This is the school board’s daily (and nightly) world. Kohnstamm and her cohort give each complaint the same consideration they do the district ombudsman’s report, or the business agenda. Their meeting has the trappings of formality, but there’s plenty of empathy for the nervous high school students and fierce parents who testify. The board is the citizenry’s point of access to the administrative quagmire that is public education. Complex and eye-rollingly impenetrable at times, this seven-person entity is also a necessary check on that system, a civic requirement, and a form of real democracy in action. Its decisions will have effects that last long after members’ individual four-year terms are up. (By the time this article appears, for example, the fraught boundary and grade configuration changes probably will have been announced, and the perceived identities of neighborhoods across Portland will subtly change.)

“Not every single thing that I want necessarily is going to come out the way I want it,” says Carol Campbell, principal at Grant High School, in the wake of the November meeting. “But the important thing in an organization like this is to have a place where you can talk about your own ideas and know people are listening. And I get the sense that they are doing that.”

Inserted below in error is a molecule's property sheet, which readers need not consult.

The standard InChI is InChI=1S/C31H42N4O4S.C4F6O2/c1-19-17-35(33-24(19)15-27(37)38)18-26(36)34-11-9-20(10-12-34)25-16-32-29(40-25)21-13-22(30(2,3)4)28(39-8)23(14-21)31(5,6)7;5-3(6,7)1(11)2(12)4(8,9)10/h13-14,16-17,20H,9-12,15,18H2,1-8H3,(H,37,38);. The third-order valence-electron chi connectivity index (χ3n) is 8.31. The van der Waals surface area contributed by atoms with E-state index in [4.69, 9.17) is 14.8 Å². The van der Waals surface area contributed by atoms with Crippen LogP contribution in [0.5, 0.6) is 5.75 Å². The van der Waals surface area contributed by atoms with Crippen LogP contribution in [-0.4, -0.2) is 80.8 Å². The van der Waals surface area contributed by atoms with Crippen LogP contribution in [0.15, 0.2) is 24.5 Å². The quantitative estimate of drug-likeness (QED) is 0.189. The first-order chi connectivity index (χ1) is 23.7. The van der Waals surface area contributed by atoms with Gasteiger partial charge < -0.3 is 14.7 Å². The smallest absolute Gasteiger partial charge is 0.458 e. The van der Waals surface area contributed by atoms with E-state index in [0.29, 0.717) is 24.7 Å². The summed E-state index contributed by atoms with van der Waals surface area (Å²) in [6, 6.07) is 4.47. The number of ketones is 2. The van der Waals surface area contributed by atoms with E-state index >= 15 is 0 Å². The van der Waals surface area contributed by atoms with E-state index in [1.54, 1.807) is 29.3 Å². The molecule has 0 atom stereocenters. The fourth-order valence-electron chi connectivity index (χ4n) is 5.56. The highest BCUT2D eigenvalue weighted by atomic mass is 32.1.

Just about anyone with any stake in the city’s largest school system comes straight at the PPS board. “Portland is the largest school district in Oregon and the second largest in the Pacific Northwest,” ex-board member Morton notes, “so you have a level of scrutiny of your work that just doesn’t exist within other districts.”

“It can be a nasty world out there, particularly with social media,” Kohnstamm says, “the way people conduct themselves and make personal attacks”—none of which seems to bother Kohnstamm, who runs the meeting she chairs with a firm compassion. “As long as we are all committed to being effective together, then I think we have the real capacity to make change,” she says. “If we become fractured and people start working on behalf of agendas, I don’t think that’s healthy as a district, and I don’t think it’s going to serve our students well.”

Someone’s gotta do it. Three east-side seats go up for election next year. Any takers?